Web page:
YON: Obama plan for Afghanistan, Pakistan short on bold
Michael Yon, SPECIAL TO THE WASHINGTON TIMES
Thursday, April 2, 2009
President Obama's new plan for Afghanistan and Pakistan (AfPak) was eagerly anticipated. I first reported from Afghanistan in early 2006 that the war was being lost, so any new plan to address the problems is at least three years late. This is not Mr. Obama's fault, but it is his problem.
During his March 27 announcement, Mr. Obama said that critical assets were diverted from Afghanistan to Iraq. That's true, but it's not the only reason why Afghanistan is in trouble. For a variety of reasons - history, geography, people - Iraq is remarkably different than AfPak.
Most Americans know that Mr. Obama did not support the invasion of Iraq. But what should also be acknowledged, as long as some are dwelling on the past, is that Mr. Obama did not support the surge. Had we followed his advice, we would have lost the Iraq war. Other members in his current crew wanted to partition Iraq, an idea met with incredulity by the Iraqis.
This is a major point. Not only was Mr. Obama and crew appallingly ill-informed about the state of progress and possibilities in Iraq, but as late as July 2008 he was still opposing the troop surge, still trumpeting his wisdom in opposing the war, and in fact seemed to want Iraq to fail. Today he is careful in characterizing any success in Iraq, lest it be interpreted correctly that he was wrong about the facts, or worse still, understood the facts but misrepresented them. This administration carries severe credibility burdens concerning issues of foreign policy and national security.
The AfPak speech was Mr. Obama's first chance to demonstrate that from his new perch he can see and more clearly understand the challenges of Iraq and AfPak. In fact, immediately after the March 27 speech, some pundits inaugurated Mr. Obama's new strategy with plaudits such as "bold."
Where's the bold?
The proposal to spend $1.5 billion annually on aid and assistance to Pakistan might sound impressive, but we spend that much in two weeks on Afghanistan, and the costs are about to skyrocket with additional troops. The fact that Mr. Obama's strategy included Pakistan makes sense, but the idea is old. Mr. Obama is eager to make distinctions between his strategy and that of his predecessor (he didn't resist taking rhetorical swipes at former President George W. Bush), but often those are distinctions without a difference.
Combat or training - what's it going to be? We have already seen how the strategy to prematurely stand up Iraqi security forces while thinly spreading U.S. troops resulted in large swaths of territory under the control of countless militias and al Qaeda. As for Afghanistan, even with the additional 21,000 U.S. troops, we still don't have the manpower to succeed at either combat or training, much less both simultaneously.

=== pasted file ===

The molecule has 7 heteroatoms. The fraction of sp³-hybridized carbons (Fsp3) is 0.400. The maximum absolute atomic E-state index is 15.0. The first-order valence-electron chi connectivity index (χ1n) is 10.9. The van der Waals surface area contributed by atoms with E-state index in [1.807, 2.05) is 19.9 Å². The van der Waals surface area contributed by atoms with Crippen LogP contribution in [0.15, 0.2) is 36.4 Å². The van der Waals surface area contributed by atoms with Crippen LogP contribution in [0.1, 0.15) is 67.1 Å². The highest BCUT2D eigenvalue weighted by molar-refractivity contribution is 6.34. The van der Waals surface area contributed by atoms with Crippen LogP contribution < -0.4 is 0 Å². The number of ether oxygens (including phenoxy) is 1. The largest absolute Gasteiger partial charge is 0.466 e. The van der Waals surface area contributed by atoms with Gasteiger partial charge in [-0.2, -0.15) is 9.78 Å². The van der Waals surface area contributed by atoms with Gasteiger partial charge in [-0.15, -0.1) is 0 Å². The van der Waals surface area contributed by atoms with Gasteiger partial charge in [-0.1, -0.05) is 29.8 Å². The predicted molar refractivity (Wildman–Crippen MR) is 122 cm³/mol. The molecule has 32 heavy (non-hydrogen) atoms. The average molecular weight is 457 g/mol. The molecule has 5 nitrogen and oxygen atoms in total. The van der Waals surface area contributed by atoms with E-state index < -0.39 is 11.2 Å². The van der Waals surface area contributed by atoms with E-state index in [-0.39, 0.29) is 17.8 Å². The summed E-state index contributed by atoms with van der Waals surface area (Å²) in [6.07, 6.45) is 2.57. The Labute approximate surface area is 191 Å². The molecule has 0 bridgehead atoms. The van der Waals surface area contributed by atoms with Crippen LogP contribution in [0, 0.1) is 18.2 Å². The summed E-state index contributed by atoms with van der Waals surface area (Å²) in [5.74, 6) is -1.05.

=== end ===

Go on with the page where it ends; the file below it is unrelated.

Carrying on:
The president announced a goal of 216,000 Afghan security force members by 2011. This falls well short of assessments by the U.S. military that a security force of 400,000 is needed to secure Afghanistan.
Today there are 80,000 Afghan police officers and 82,000 soldiers in various stages of readiness. Mr. Obama's goal to train 54,000 new soldiers and police officers in 33 months, which equals about 1,600 recruits per month, is hardly bold. At that rate, we will not reach 400,000 for about 12 years. We still enjoy widespread approval from the Afghans - I recently drove about a thousand miles around the country without soldiers - but year by year, mistake by mistake, our support is eroding.
Defense Secretary Robert M. Gates told me privately that his No. 1 concern is that we will lose support from the Afghan people. Few Americans understand Afghanistan better than Mr. Gates.
While we still are widely respected, or at a minimum tolerated, the Taliban is widely hated, but make no mistake - year by year, they grow stronger. We can kill thousands of Taliban and al Qaeda fighters per year while alienating more Afghans with increased kinetic operations. Time is a critical factor in this war: The longer we spend dragging this out, the more unwelcome we will become. Time and terrain are among the two biggest advantages belonging mostly to the enemy.
There is little wisdom or boldness in the new strategy. It's more like a 50/50 mix of hot coffee and cold cream, a compromise between national interests and domestic politics that makes the strategy neither one nor the other.
Like Mr. Bush before him, Mr. Obama is trying to win the AfPak war on the cheap while minimizing political risks. He's playing safe, and any truly experienced combat leader will tell you that the surest way to lose a lot of people is to try to save all of them. Bold was the president who committed to putting a man on the moon before the end of that decade. Our current president has not committed to the relatively much easier and straightforward task of creating 400,000 Afghan security personnel during the course of his first term.
A truly bold plan would authorize the deployment of another 40,000 U.S. troops, and set a goal of 400,000 Afghan security force members by, say, 2013. The clock is ticking.
Unless we speed up progress in AfPak, we are on the road to a slow, painful failure. If we are going to fight with half-measures, we should pull stakes and come home. Despite the backslapping going around, with Pakistan ready to lap up billions of U.S. taxpayer dollars while corrupt Afghan officials are excited to see more billions flying in their direction, the pungent reality is that the latest "plan" is a plan to fail.
Michael Yon is a writer and former Green Beret who has spent more time in Iraq and Afghanistan with U.S. and British combat forces than any other journalist.